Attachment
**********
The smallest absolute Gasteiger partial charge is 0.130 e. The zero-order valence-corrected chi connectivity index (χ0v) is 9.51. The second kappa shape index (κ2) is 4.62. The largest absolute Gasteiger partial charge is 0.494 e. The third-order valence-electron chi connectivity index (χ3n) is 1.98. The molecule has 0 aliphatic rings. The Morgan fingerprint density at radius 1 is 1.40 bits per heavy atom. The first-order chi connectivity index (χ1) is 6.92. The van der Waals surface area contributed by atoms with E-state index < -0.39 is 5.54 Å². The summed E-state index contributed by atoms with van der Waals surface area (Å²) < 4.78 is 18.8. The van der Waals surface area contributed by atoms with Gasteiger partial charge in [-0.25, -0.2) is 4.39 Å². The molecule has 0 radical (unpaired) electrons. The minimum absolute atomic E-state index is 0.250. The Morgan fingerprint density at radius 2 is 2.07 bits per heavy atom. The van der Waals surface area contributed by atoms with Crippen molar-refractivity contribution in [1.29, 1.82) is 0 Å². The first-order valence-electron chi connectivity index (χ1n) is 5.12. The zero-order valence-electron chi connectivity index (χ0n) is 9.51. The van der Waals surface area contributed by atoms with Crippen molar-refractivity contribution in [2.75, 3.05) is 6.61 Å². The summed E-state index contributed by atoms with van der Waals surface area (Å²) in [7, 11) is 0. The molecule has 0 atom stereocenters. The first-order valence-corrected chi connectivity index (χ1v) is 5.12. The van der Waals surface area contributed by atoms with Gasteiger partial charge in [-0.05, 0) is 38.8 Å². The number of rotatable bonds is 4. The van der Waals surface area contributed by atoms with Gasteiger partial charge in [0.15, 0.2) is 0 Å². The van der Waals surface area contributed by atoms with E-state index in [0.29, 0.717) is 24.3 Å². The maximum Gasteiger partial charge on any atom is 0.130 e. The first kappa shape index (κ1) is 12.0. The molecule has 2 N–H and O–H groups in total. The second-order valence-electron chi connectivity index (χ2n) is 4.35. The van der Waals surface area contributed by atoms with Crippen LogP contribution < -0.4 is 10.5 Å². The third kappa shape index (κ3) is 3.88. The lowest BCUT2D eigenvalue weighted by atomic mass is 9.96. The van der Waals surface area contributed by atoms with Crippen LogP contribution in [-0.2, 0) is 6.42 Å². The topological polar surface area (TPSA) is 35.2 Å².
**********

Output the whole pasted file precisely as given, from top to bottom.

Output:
The smallest absolute Gasteiger partial charge is 0.130 e. The zero-order valence-corrected chi connectivity index (χ0v) is 9.51. The second kappa shape index (κ2) is 4.62. The largest absolute Gasteiger partial charge is 0.494 e. The third-order valence-electron chi connectivity index (χ3n) is 1.98. The molecule has 0 aliphatic rings. The Morgan fingerprint density at radius 1 is 1.40 bits per heavy atom. The first-order chi connectivity index (χ1) is 6.92. The van der Waals surface area contributed by atoms with E-state index < -0.39 is 5.54 Å². The summed E-state index contributed by atoms with van der Waals surface area (Å²) < 4.78 is 18.8. The van der Waals surface area contributed by atoms with Gasteiger partial charge in [-0.25, -0.2) is 4.39 Å². The molecule has 0 radical (unpaired) electrons. The minimum absolute atomic E-state index is 0.250. The Morgan fingerprint density at radius 2 is 2.07 bits per heavy atom. The van der Waals surface area contributed by atoms with Crippen molar-refractivity contribution in [1.29, 1.82) is 0 Å². The first-order valence-electron chi connectivity index (χ1n) is 5.12. The zero-order valence-electron chi connectivity index (χ0n) is 9.51. The van der Waals surface area contributed by atoms with Crippen molar-refractivity contribution in [2.75, 3.05) is 6.61 Å². The summed E-state index contributed by atoms with van der Waals surface area (Å²) in [7, 11) is 0. The molecule has 0 atom stereocenters. The first-order valence-corrected chi connectivity index (χ1v) is 5.12. The van der Waals surface area contributed by atoms with Gasteiger partial charge in [-0.05, 0) is 38.8 Å². The number of rotatable bonds is 4. The van der Waals surface area contributed by atoms with Gasteiger partial charge in [0.15, 0.2) is 0 Å². The van der Waals surface area contributed by atoms with E-state index in [0.29, 0.717) is 24.3 Å². The maximum Gasteiger partial charge on any atom is 0.130 e. The first kappa shape index (κ1) is 12.0. The molecule has 2 N–H and O–H groups in total. The second-order valence-electron chi connectivity index (χ2n) is 4.35. The van der Waals surface area contributed by atoms with Crippen LogP contribution < -0.4 is 10.5 Å². The third kappa shape index (κ3) is 3.88. The lowest BCUT2D eigenvalue weighted by atomic mass is 9.96. The van der Waals surface area contributed by atoms with Crippen LogP contribution in [-0.2, 0) is 6.42 Å². The topological polar surface area (TPSA) is 35.2 Å².